met of an Executive Secretary as most desirable from the standpoint of this particu-
lar cusmittee. You will hear more about this Executive Secretary matter a little
later on fron a special committee which has been studying it.
We are particularly interested because our legislative representative, Mr. Benmoun
Tench, who has so ably taken our part in tih legislature and between sessions of the
legislature, with some of the legislators for the past three or four years, now
wishes, because of personal reasons, and casting no reflection at all on the Associa-
tion, to be relieved of his duties along that line.
So we have got to firi somebody to take hia place, if he will be unable to serve us
in the 1953 session of the legislature, and we think the logical person would be

Legislative Committee Report, -2-
November 2, 1951.

a full time paid Exeacutive Secretary of the Association.

I want to mention one other thing. In connection with this Joint Florida Professions
Committee, the Legislative Committee is finding it increasingly necessary to put out
some turds utich in the past have been in soae cases the persoini funded from the
members of the committee, nid we would lile to recoarend to the new ExEcutive Board
that item be placed in the budget for the legislative Committee during this off year
of the legislature to assist in that organisation of that all Florida Professions

It wouldn't need to be very much, but some minor amount in the budget would be of
great help to us.

Respectfully submitted,

Franklin S. Bunch, Chaiman
Legislative Cotmittee

Members of Ccnmittee:

Harry K. Griffin, Daytona Beach Chapter
Igor Polevitzky, Florida South Chapter
Courtney Stewart, Palm Beach Chapter
ELliott Hadley, Florida Contral Chapter
Charles Saunders, Florida North Central Chapter
Clinton Ganble, Browand County Chapter



I'd like to start with the objects of the FAA, that is the point at which I began
the study of the thing, first of all, to fitd out what the FAA is supposed to be

The objects of the FAA are:

1. To unite the architectural profession within the State of Florida.
2. To promote and forward the objects of The Aierican Institute of Architects.
3. To stimulate and encourage continual inprovement within the profession.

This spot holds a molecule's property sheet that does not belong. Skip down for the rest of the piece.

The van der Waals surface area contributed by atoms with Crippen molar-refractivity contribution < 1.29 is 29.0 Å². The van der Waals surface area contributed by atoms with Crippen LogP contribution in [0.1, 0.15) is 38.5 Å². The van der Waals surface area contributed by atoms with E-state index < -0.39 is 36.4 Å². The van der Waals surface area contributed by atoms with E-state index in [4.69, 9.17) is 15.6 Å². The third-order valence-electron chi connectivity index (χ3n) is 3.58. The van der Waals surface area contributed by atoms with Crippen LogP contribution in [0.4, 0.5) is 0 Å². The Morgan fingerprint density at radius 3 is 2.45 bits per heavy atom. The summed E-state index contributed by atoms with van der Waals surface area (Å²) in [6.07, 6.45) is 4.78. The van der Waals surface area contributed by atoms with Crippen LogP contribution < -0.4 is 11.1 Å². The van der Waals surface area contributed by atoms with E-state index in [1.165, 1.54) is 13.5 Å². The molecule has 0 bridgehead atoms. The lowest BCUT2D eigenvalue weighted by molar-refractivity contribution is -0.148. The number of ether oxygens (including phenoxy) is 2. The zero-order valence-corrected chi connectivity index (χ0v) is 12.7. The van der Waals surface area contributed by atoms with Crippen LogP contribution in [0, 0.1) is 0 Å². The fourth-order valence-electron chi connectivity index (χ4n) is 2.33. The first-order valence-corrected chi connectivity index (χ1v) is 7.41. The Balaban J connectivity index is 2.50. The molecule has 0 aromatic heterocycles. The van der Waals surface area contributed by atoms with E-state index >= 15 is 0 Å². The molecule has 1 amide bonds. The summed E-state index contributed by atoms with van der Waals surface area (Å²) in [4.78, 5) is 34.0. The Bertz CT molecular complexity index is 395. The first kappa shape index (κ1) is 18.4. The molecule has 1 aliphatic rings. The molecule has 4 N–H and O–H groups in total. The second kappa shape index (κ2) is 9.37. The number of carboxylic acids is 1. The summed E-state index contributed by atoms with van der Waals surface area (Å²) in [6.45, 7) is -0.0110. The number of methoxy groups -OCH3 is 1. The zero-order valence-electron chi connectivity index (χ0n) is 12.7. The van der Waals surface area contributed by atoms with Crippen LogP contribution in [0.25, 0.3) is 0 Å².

4. To cooperate with other professions.
5. To pr.rote aid participate in the otters of general public welfare.
6. To represent and act for the architectural profession in the State.
7. To promote educational and public rel tons programs for the advancement of the

I didn't write that, that is in your by-laws, it is the objects in the forefront of
your Bulletin that carries the same statement. That is what we are supposed to be
doing and -e are doing it at some great expemre to some of the individuals on the
Board anM officers who have been trying to carry on this program; most of them have
become dissatisfied with the results they havo achieved. They have achieved some
results, but they realized they didn't have time enough to do the job right. They
have done the boost they could.

It is this feeling, coupled with a little feeling of resentment on the part of some
of the people who had to be officers, because of the load they had to carry for the
membership, that is what sponsored or prompted this movement.

I'd like to translate those objects of the FAA into the terms of activities which
might be called a working program, and I have tried to make a little mare elaborate
explanation of these points:

1. Maintain a Bulletin; to acquaint members with activities and problem of the
Chapters and the members, ard to act as a sounding board for members' opinion
and report on methods used in solving our problems.
2. Promote best possible attendance at conventions.
3. Maintain liaison with The American Institute of Architects and support their
4. Act as an educational and ethical stimulus through the use of the Bulletin and
the convention floor and its attendant semirar sessions.
5. Report the activities of other professions through bulletins, report our activi-
ties to the other professions and secure active cooperation with them on com-
mittees of a joint and collaborative nature. Bring to us and take to them
speakers for our mutual benefits.
6. Support publicly through press ani speakers various public welfare programs.
7. Circularize our state representatives and bring our message to thim forcefully.
Maintain counsel actively attendant to all sessions of the legislatn-e.
8. Secure proper coverage in the public press, encoumge essayists ani speakers
=o.ng the profession and place them and the photograplW of work done before the